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A question of credibility

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THE so-called “60-30-10” theory seems to be the latest travail of the Commission on Elections on the recently conducted midterm elections.  This hypothesis propounded by local statisticians show a statistical pattern for senatorial candidates of the randomly received certificates of canvass:  60% for Team PNoy, 30% for UNA and 10% for candidates belonging to minor political parties grouped together.

The Comelec Chair, Sixto Brillantes was quick to rebut that if indeed there be such a pattern then that is merely coincidental and does not translate to any kind of fraud in the electoral exercise.  “Definitely, there was no fraud.  I’m sure of that because the pattern that they’re saying would mean that it was programmed.  Definitely, it was not programmed.  I will stake my reputation on that:  No one programmed it,” he assured.

It should not be very hard to take that the Comelec chair has good intentions which certainly are not enough to justify irregularities if indeed there are.  But true or not these speculations, which by the looks of it look more than that, were expected even before the elections because of the seeming inaction of the electoral body to answer legitimate questions raised by electoral watchdogs and IT groups.  The transparency, for instance, of the source code has been persistently demanded by these groups aside from it being mandated by law, but this has remained ignored—except a few days before elections when Comelec supposedly opened the code to party representatives and the media for a couple of minutes.  But, of course, it was a mere “moro-moro” because it would take several weeks to really verify the program written on the source code, as even an IT student would know.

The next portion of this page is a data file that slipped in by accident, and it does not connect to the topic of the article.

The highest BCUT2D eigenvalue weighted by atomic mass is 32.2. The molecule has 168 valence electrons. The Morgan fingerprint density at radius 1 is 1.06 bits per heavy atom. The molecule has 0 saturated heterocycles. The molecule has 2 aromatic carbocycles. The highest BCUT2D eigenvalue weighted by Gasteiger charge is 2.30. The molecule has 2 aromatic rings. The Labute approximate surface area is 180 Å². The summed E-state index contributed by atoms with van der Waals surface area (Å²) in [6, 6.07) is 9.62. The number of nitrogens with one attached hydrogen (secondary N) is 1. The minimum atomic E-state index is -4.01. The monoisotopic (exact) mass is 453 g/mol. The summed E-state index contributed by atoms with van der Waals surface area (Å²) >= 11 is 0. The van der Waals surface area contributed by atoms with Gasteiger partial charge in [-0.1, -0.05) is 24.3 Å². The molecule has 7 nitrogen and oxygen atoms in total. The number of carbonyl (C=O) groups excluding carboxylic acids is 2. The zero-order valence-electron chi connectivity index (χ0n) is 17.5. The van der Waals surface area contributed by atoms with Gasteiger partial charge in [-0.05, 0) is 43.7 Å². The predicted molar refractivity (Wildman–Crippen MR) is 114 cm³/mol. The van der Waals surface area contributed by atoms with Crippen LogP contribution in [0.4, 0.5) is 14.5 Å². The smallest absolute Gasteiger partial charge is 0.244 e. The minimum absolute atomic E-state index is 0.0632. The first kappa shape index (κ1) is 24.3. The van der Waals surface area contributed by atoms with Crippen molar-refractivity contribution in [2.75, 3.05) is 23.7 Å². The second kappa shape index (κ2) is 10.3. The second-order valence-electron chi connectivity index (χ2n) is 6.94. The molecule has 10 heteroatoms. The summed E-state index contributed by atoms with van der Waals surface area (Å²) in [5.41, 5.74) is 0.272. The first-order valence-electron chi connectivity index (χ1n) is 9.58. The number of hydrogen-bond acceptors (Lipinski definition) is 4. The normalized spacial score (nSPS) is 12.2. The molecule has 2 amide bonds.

The technical glitches that was pervasive on election day was generic.  It meant many things:  from the ballots that could not be inserted into the PCOS machines to the failure of electronic transmission of the contents of the compact flash cards, the election returns.  But the most horrible of them all was the exponential tally received by the PPCRV servers on election day so that by about 10 o’clock or so in the evening PPCRV authorities stopped the transmissions and reportedly called the technicians to look into the matter—which, hopefully, did not mean reprogramming the software in midstream because that could amount to tinkering the source code by an anonymous geek.   But granting it did not happen, still the private companies that supplied the PCOS machines and the software have the capability of tweaking the servers quite easily according to the electronic behavior that they wish the computer program to follow.  Every nerd in town knows that.

At the end of the day, the overarching issue really is all about transparency and credibility.  That was why there was some sense to the suggestion of Bishop Broderick Pabillo to maximize the random manual audit (RMA), which anyway is mandated by law, by doing a parallel manual count.  This could have substantiated once and for all what the Comelec chair is crooning now that there has been no fraud in the current electoral process.  The only rub is he does not present any empirical proof to his claim except a lawyer’s mastery of words and syllogism.

This issue opens with Ibon Features’ “Election 2013: Public exercise, private process.”  Our staff writer, Charles Avila pens the cover story with his “The unbearable stench of an automated election system.”


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